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How much should a student first time film cost?

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  • How much should a student first time film cost?

    In answer to my own question, I would say between $10,000 and $40,000 dollars. It used to be more but digital has drastically lowered the cost while at the same time making it much easier to produce a professional look.

    However, this isn’t a story about reasonable. This is the true story about the most expensive student film of all time. Ten years have passed so I can’t remember anymore what the non-disclosure agreement I signed said. Just to be on the safe side I will not divulge the name of the film, or whose film it is. However, there is no reason why I can’t mention the names of people that were involved in it so, with a little search on IMDB you can figure out the rest.

    It all started out when my best friend and favorite Cinematographer called me up to let me know that he was in the South starting to prep a film and to expect a phone call from a production manager in a few hours. When I asked him what kind of a film it was he said that it would be autobiographic and a period piece. I then asked who the director was and reminded him that I was semi-retired at this point and only wanted to work a few days a week on commercials. Unless, visually there would be a compelling reason to take a film. He told me the director was also the writer and the producer and had never even stepped onto a film set before. For obvious reasons I hardly found that compelling but, agreed to talk to the production manager.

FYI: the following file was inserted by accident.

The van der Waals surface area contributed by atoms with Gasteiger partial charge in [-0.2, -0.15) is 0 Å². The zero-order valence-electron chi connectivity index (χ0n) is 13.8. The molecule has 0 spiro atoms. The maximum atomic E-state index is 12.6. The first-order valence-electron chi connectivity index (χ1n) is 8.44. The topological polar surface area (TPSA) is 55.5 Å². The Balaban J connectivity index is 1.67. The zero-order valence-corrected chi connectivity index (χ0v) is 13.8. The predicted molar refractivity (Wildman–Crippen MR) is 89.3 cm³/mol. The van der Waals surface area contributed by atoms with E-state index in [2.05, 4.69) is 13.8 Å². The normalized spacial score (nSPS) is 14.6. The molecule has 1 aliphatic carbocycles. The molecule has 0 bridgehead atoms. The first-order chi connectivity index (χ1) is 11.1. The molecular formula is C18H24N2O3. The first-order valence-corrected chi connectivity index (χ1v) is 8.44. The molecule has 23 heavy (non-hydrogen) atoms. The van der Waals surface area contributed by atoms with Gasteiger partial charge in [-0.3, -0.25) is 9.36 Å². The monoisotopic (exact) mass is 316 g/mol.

Sure enough, about an hour later here comes the call. We had a nice chat about the story and I started to get interested. Then I asked the first of what to me is always an extremely important question, “How much night work is there?” His answer was, “It doesn’t matter. In order to be able to have control of the look of the picture and to insure that the set is protected from hurricanes we have knocked out the end walls of several stages and hooked them all together and built the street where the story actually took place.” I am thinking three things here, “no nights no working out in the weather and, who does that?” Then I ask the other important question, “Do you know what my rate is and can I bring some of my crew from CA.” Answer, “Your rate is whatever you tell me it is and yes, bring whoever you want.” Needless to say, I was all in.

    One week goes by and I get another phone call. “The director is flying down from San Francisco to pick you up and then you will continue on to New Orleans to begin a scout.” Flying down to pick me up? Huh, ok. A few hours later I am on a private jet with some hippy looking guy and a stewardess asking me if I want, “the lobster or the duck?” Hmmmm, I think this is going to work out all for the good.

    On the flight the two of us discuss the film, what it should look like, and he starts asking me about a few black and white films that he admires and wants to know if I can make my lighting look like that. I tell him yes I could but if he wants me to work on his film he has to accept that I don’t care what someone else has done I have no interest in copying it. I will read the script and the cameraman and I will discuss it and we will do what is best for the movie. I thought maybe I pushed back to far but all of a sudden he whips out a joint and lights it up and says, “Cool, I like you.”